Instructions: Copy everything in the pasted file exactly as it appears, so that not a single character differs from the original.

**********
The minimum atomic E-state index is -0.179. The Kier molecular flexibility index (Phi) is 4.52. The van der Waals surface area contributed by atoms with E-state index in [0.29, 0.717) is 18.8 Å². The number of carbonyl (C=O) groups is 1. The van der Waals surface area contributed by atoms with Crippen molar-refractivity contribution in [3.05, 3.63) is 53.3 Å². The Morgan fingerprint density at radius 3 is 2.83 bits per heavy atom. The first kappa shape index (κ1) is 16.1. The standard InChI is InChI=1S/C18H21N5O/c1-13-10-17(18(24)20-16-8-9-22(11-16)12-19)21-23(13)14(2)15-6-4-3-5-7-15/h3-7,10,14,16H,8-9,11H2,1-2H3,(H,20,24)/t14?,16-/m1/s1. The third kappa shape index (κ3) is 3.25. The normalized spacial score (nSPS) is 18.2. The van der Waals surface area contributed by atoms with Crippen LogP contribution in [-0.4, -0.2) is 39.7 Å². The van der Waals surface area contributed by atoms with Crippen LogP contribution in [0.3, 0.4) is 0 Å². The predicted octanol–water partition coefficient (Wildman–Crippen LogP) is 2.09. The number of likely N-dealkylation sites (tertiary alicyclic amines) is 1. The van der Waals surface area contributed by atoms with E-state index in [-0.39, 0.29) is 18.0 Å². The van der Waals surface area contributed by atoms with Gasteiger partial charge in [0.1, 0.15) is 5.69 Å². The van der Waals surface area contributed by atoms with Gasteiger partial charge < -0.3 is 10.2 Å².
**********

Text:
The minimum atomic E-state index is -0.179. The Kier molecular flexibility index (Phi) is 4.52. The van der Waals surface area contributed by atoms with E-state index in [0.29, 0.717) is 18.8 Å². The number of carbonyl (C=O) groups is 1. The van der Waals surface area contributed by atoms with Crippen molar-refractivity contribution in [3.05, 3.63) is 53.3 Å². The Morgan fingerprint density at radius 3 is 2.83 bits per heavy atom. The first kappa shape index (κ1) is 16.1. The standard InChI is InChI=1S/C18H21N5O/c1-13-10-17(18(24)20-16-8-9-22(11-16)12-19)21-23(13)14(2)15-6-4-3-5-7-15/h3-7,10,14,16H,8-9,11H2,1-2H3,(H,20,24)/t14?,16-/m1/s1. The third kappa shape index (κ3) is 3.25. The normalized spacial score (nSPS) is 18.2. The van der Waals surface area contributed by atoms with Crippen LogP contribution in [-0.4, -0.2) is 39.7 Å². The van der Waals surface area contributed by atoms with Crippen LogP contribution in [0.3, 0.4) is 0 Å². The predicted octanol–water partition coefficient (Wildman–Crippen LogP) is 2.09. The number of likely N-dealkylation sites (tertiary alicyclic amines) is 1. The van der Waals surface area contributed by atoms with E-state index in [-0.39, 0.29) is 18.0 Å². The van der Waals surface area contributed by atoms with Gasteiger partial charge in [0.1, 0.15) is 5.69 Å². The van der Waals surface area contributed by atoms with Gasteiger partial charge < -0.3 is 10.2 Å².